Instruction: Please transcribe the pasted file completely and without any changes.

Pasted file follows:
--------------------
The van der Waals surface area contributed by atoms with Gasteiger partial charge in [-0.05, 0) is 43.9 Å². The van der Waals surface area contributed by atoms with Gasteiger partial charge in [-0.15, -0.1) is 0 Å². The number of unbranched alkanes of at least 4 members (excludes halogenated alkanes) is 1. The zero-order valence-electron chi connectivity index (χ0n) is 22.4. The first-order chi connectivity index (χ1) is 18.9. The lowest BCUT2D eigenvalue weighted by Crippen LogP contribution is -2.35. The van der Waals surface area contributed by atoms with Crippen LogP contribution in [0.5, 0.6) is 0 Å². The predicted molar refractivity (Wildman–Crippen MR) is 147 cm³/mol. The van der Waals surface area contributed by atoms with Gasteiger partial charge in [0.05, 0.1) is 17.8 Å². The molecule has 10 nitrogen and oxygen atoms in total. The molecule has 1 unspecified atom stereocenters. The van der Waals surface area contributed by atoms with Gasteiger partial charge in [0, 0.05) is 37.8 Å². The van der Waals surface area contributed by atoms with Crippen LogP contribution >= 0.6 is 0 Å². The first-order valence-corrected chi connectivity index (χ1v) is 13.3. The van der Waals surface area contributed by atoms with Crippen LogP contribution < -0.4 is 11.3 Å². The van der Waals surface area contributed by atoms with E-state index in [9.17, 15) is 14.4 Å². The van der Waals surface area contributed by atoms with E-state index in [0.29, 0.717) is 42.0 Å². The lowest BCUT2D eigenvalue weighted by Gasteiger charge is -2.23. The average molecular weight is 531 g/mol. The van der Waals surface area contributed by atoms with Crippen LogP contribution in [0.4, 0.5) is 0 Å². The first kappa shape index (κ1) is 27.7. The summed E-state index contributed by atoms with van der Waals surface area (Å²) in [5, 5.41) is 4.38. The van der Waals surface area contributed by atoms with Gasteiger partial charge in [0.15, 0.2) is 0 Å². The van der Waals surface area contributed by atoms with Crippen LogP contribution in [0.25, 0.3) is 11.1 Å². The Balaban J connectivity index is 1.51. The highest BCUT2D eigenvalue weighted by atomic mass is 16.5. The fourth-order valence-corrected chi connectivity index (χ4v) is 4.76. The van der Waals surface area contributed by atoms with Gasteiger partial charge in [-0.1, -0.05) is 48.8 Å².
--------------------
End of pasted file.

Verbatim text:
The van der Waals surface area contributed by atoms with Gasteiger partial charge in [-0.05, 0) is 43.9 Å². The van der Waals surface area contributed by atoms with Gasteiger partial charge in [-0.15, -0.1) is 0 Å². The number of unbranched alkanes of at least 4 members (excludes halogenated alkanes) is 1. The zero-order valence-electron chi connectivity index (χ0n) is 22.4. The first-order chi connectivity index (χ1) is 18.9. The lowest BCUT2D eigenvalue weighted by Crippen LogP contribution is -2.35. The van der Waals surface area contributed by atoms with Crippen LogP contribution in [0.5, 0.6) is 0 Å². The predicted molar refractivity (Wildman–Crippen MR) is 147 cm³/mol. The van der Waals surface area contributed by atoms with Gasteiger partial charge in [0.05, 0.1) is 17.8 Å². The molecule has 10 nitrogen and oxygen atoms in total. The molecule has 1 unspecified atom stereocenters. The van der Waals surface area contributed by atoms with Gasteiger partial charge in [0, 0.05) is 37.8 Å². The van der Waals surface area contributed by atoms with Crippen LogP contribution >= 0.6 is 0 Å². The first-order valence-corrected chi connectivity index (χ1v) is 13.3. The van der Waals surface area contributed by atoms with Crippen LogP contribution < -0.4 is 11.3 Å². The van der Waals surface area contributed by atoms with E-state index in [9.17, 15) is 14.4 Å². The van der Waals surface area contributed by atoms with E-state index in [0.29, 0.717) is 42.0 Å². The lowest BCUT2D eigenvalue weighted by Gasteiger charge is -2.23. The average molecular weight is 531 g/mol. The van der Waals surface area contributed by atoms with Crippen LogP contribution in [0.4, 0.5) is 0 Å². The first kappa shape index (κ1) is 27.7. The summed E-state index contributed by atoms with van der Waals surface area (Å²) in [5, 5.41) is 4.38. The van der Waals surface area contributed by atoms with Gasteiger partial charge in [0.15, 0.2) is 0 Å². The van der Waals surface area contributed by atoms with Crippen LogP contribution in [0.25, 0.3) is 11.1 Å². The Balaban J connectivity index is 1.51. The highest BCUT2D eigenvalue weighted by atomic mass is 16.5. The fourth-order valence-corrected chi connectivity index (χ4v) is 4.76. The van der Waals surface area contributed by atoms with Gasteiger partial charge in [-0.1, -0.05) is 48.8 Å².